As I mentioned above, we had A LOT of meetings in the few days we had in Cambodia. Here’s a quick rundown of some of the people we interacted with there.
Somnang is a recent ABTS grad who took his classes in Bangkok. A really interesting guy who grew up in a refugee camp in Thailand and works now pastoring and offering counseling and assistance to other pastors. He has 3 of his own kids but his family has also cared for 15 orphans! He was our main contact in Cambodia and drove/accompanied us everywhere.
Ranier is a missionary pastor from the Philippines that has been in Cambodia for decades. His church is relatively small, but the reason why is important: they have sent out dozens of missionaries from their church and as a church support more than 100 missionaries! We discussed the possibility of using their church facilities for classes and the interest level of his congregation for enrolling at ABTS.
Rogil and Janice
This married couple are missionaries with PABWE (Philippine ABWE). Rogil is a current ABTS student and Janice often audits classes with him. They minister at Cornerstone Church in the center of Phnom Penh, working with university students. Their church is another possibility for classroom facilities for our classes, and they also have a network of people possibly interested in ABTS.
Dr. Hai Joon Kim
Dr. Kim actually reached out to ABTS about the possibility of partnering together. He’s involved in so much that it would take too long to list it all here. He has a PhD in mathematics and got connected to Cambodia through exchange students when he was teaching. He’s been in Cambodia since the 90’s and has built an international mission agency that ministers not only in Cambodia, but also to unreached groups in Africa and Central Asia. In Cambodia the ministry he runs is a complex that includes a number of ministries including a primary school and Bible college. El Shaddai Bible College graduates often become teachers for the younger students at the complex, so Dr. Kim is very interested in providing them with graduate theological education. Their facility is in rural Cambodia (about a 2 hour drive from Phnom Penh), but is very well provided for. There are already enough students ready to take classes ABTS classes here, so the prospects look good!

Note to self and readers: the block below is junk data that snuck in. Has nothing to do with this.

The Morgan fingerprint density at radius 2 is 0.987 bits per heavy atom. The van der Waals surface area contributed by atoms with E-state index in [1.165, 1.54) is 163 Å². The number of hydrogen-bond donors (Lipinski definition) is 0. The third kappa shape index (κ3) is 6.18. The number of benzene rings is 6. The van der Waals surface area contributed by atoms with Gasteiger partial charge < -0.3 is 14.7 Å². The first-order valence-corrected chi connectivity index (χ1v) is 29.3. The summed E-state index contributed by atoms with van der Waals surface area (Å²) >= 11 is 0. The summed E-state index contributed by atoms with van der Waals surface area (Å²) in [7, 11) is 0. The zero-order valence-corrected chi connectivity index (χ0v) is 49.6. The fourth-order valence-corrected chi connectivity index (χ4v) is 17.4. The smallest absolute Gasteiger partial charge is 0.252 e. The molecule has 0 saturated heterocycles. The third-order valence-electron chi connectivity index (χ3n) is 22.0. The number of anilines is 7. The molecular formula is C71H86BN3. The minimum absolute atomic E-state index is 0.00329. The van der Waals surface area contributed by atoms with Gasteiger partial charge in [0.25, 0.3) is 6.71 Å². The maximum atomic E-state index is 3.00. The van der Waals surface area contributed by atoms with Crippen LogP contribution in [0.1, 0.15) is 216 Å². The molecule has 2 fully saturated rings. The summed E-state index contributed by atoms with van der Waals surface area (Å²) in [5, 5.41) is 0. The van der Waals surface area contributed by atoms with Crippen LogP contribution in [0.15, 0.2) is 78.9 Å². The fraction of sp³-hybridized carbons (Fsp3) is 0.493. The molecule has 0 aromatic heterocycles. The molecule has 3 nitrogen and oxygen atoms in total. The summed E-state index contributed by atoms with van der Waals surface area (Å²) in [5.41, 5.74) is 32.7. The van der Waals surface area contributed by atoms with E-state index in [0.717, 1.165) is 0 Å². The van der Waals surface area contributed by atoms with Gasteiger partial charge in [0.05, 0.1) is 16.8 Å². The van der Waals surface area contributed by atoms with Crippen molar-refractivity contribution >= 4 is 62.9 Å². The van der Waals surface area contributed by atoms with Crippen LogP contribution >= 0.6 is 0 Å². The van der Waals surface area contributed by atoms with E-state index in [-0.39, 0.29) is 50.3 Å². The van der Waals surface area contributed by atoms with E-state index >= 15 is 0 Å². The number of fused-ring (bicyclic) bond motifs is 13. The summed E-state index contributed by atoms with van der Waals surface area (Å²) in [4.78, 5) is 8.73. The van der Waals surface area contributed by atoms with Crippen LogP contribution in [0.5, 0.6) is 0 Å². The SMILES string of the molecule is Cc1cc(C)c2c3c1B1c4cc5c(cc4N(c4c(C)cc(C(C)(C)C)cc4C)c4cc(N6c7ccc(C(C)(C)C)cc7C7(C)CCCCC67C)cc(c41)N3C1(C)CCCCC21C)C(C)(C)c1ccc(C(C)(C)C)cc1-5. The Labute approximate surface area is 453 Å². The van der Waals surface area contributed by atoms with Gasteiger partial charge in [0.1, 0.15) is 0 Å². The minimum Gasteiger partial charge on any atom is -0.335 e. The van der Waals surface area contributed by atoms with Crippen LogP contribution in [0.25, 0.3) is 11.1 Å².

Bora (pictured on the right)
We met Bora because we had a lot of mutual connections. Very interesting guy. He grew up in an orphanage ministry in Cambodia and went to the Christian school attached to it when he got older. He spent his senior year of High School in Colorado, then did his undergrad studies at The Master’s University. Since he’s been back in Cambodia, he works translating Christian works into Khmer. He’s also written is own book as well! Super great guy and it was fun to get the chance to talk to him!
From the ABTS side of the trip, things look great! We’re working on some legal registration issues and making sure that we have enough qualified students to open a site here. If everything works out, we can start ABTS classes in Cambodia next year!
Some general thoughts on Cambodia: I was in Cambodia for just a few days 11 years ago. It was my first year teaching in China, and me and a few others traveled through Southeast Asia during the Chinese New Year break. At the time, Cambodia was a mess. Phnom Penh had frequent power outages and there really weren’t what most would think of as roads in a lot of the country. I can’t even begin to explain how much things have changed in the past decade! Now the roads are great, the power stays on, and there is a crazy amount of development going on. All in all, very encouraging to see! There are still come issues, however. It’s rainy season, and old Phnom Penh definitely still has some drainage issues!
Overall, it was a very, very encouraging trip and a lot was accomplished. Thanks so much for your prayers!